Researchers have found that azacitidine may be capable of increasing the effectiveness of chemotherapy and aiding nearly 90% of patients who had peripheral T-cell lymphoma with the T follicular helper cell phenotype (PTCL-TFH) achieve remission, according to a novel study published by Ruan et al in Blood.
Lymphomas arise from immune cells, mostly B cells and T cells, whose malignant overgrowth leads to the swelling of lymph nodes. These cancers are newly diagnosed in approximately 90,000 patients in the United States per year. PTCLs, accounting for several thousand cases of lymphoma per year, are relatively hard to treat successfully, and are associated with an estimated 5-year survival rate of 20% to 30%.
A standard four-drug chemotherapy regimen of cyclophosphamide, doxorubicin hydrochloride, vincristine sulfate, and prednisone (CHOP) is often given in six 3-week cycles as neoadjuvant therapy. Researchers have been looking for ways to enhance the effectiveness of this treatment for patients with PTCL and other forms of lymphoma that tend to have poor outcomes.
Patients with PTCL-TFH—an aggressive subtype of non-Hodgkin lymphoma—have tumors that typically bear excessive clusters of DNA methylation as well as mutations in one or more methylation-regulating genes. Further, many aggressive cancer types harbor dense patches of DNA hypermethylation—which are thought to enhance tumor survival by silencing growth-restraining and DNA-repair genes.
Azacitidine, which is currently approved by the U.S. Food and Drug Administration for the treatment of patients with myelodysplastic syndrome and some leukemias, works to remove these DNA methylations.
In the new phase II trial, the researchers assigned 3 patients who had PTCL but no TFH subtype and 17 patients who had PTCL-TFH—all but one of whom had stage III or stage IV cancer—to receive azacitidine in combination with the CHOP chemotherapy regimen.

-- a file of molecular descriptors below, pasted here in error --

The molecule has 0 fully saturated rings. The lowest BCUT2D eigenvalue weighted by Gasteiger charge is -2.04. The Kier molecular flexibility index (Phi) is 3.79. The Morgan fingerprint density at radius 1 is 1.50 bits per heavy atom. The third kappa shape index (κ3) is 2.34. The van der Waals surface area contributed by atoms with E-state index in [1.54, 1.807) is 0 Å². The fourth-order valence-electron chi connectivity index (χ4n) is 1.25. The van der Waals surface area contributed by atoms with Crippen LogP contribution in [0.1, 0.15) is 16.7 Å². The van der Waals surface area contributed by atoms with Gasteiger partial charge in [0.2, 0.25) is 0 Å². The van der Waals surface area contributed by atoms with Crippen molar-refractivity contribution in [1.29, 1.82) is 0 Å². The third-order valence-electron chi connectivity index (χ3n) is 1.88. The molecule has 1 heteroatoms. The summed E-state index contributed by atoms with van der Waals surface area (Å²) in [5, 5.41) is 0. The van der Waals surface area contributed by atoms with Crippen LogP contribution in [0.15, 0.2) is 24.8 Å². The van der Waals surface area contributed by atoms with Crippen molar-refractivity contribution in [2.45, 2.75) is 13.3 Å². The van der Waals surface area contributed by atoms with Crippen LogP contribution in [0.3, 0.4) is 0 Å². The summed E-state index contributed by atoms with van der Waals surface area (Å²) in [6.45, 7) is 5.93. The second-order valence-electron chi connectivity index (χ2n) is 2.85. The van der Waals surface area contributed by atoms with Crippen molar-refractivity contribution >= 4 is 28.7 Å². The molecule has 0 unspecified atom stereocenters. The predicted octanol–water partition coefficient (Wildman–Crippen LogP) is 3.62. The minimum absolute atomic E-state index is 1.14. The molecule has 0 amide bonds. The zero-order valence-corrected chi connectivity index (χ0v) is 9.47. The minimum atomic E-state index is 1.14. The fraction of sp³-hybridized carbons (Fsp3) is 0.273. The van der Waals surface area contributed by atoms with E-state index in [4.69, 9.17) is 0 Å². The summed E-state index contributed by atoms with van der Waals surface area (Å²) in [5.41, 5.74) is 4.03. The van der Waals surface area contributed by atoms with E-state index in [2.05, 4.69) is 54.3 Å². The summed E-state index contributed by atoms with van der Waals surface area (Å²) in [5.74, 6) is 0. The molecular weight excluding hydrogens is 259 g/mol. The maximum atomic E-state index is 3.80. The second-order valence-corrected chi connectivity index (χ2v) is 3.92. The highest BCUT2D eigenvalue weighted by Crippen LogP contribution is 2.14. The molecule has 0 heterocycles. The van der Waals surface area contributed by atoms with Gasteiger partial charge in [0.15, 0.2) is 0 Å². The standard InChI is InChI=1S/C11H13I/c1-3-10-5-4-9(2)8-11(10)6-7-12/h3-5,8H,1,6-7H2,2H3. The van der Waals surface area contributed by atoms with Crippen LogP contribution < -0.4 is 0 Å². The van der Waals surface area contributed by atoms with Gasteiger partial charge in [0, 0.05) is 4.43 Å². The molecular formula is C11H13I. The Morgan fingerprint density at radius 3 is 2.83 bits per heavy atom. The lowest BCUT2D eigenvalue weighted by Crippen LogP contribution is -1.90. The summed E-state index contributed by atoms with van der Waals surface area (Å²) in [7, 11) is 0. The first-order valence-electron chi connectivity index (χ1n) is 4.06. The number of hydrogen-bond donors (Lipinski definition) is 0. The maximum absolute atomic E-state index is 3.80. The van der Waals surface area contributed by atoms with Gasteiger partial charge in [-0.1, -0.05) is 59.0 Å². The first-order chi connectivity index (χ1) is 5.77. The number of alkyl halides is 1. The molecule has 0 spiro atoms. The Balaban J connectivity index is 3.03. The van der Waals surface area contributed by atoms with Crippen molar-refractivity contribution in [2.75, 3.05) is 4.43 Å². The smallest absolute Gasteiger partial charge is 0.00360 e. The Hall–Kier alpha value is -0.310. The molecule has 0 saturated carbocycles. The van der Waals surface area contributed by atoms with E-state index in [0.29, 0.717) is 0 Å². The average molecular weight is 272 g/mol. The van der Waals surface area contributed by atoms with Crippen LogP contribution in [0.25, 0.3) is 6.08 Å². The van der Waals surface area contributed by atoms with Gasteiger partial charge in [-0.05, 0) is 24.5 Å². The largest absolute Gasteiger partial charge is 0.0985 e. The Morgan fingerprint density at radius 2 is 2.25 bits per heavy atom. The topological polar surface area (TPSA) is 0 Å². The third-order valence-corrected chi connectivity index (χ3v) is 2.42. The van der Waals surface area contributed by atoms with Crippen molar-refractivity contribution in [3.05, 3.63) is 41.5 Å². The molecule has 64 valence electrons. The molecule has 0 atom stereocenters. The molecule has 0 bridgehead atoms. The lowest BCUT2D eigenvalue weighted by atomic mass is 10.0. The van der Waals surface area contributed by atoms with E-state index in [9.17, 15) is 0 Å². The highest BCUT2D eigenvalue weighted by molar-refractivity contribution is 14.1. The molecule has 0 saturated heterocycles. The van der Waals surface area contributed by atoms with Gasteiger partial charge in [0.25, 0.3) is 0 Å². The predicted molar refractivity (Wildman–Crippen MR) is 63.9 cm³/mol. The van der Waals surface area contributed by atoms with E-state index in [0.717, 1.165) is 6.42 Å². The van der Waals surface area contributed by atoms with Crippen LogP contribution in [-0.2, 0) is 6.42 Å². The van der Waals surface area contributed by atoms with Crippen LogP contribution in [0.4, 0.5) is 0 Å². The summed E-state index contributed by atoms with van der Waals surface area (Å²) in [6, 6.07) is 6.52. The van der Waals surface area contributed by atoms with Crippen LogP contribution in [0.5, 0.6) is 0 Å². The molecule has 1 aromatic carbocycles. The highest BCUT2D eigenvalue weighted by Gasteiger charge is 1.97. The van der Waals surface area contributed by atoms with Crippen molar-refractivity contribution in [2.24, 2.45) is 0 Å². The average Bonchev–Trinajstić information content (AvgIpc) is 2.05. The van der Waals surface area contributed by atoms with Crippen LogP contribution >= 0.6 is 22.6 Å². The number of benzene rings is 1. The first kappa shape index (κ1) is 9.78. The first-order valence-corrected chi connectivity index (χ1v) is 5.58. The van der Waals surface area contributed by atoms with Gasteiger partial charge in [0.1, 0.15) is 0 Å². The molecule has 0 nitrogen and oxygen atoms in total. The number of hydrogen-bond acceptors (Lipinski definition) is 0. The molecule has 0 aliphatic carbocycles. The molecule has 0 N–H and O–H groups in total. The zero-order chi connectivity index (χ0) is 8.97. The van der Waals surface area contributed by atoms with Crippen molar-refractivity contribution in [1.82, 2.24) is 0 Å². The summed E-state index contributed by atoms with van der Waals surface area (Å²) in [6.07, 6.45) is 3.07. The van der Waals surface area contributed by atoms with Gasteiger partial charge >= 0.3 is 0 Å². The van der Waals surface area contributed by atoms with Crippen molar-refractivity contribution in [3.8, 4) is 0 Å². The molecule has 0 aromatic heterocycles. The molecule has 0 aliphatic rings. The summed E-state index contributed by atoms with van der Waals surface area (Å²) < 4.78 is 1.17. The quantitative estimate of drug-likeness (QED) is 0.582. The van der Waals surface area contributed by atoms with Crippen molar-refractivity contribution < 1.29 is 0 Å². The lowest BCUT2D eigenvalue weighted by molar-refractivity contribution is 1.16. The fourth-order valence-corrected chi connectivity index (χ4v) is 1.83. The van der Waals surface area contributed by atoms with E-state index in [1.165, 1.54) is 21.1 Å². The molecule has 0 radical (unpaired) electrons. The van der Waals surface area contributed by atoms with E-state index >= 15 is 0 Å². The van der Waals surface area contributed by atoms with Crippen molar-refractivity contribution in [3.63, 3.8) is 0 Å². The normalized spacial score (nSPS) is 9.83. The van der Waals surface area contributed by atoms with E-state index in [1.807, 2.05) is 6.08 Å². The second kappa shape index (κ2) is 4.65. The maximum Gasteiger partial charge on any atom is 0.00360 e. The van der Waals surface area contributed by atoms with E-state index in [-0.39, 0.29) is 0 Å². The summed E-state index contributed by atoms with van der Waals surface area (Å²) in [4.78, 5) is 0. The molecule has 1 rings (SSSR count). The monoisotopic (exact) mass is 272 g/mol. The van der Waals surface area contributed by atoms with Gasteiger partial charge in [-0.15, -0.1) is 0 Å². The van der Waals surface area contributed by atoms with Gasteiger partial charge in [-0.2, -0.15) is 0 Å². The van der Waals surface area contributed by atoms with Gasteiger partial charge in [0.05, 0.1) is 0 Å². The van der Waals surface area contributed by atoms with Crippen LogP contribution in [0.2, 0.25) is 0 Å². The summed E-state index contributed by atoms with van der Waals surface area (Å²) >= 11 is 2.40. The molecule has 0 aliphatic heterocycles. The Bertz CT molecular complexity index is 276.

After a median follow-up of 21 months, the researchers discovered that the patients who had PTCL-TFH demonstrated a complete response rate of 88.2%. Although there was no placebo or standard-treatment comparison group, they emphasized that end-of-treatment complete response rates for patients with PTCL treated with only standard CHOP-based chemotherapy regimens are usually 30% to 40%.
The researchers estimated that the 17 patients with PTCL-TFH and all 20 patients involved in the trial would experience 2-year progression-free survival rates of 69.2% and 65.8%, respectively. Side effects were comparable to what is normally observed in standard chemotherapy treatment.
The researchers highlighted that previous studies have found that azacitidine in combination with chemotherapy was effective at producing complete response rates in patients with certain aggressive B-cell lymphomas.
“The treatment shows promise for this T-cell lymphoma subtype, and we look forward to seeing how it performs in a larger clinical trial,” noted lead study author Jia Ruan, MD, PhD, Professor of Clinical Medicine in the Division of Hematology and Medical Oncology at Weill Cornell Medicine and an oncologist at NewYork-Presbyterian/Weill Cornell Medical Center.
Because all of the patients who showed a complete response to therapy had the TFH subtype, the researchers implied that the new findings were consistent with the idea that combining azacitidine with standard chemotherapy may be a promising and safe strategy for this patient population.
The researchers are currently investigating the efficacy of the combination therapy in a randomized clinical trial involving over 150 patients with PTCL of different subtypes. The study is expected to be completed by 2026.
Disclosure: For full disclosures of the study authors, visit ashpublications.org.The content in this post has not been reviewed by the American Society of Clinical Oncology, Inc. (ASCO®) and does not necessarily reflect the ideas and opinions of ASCO®.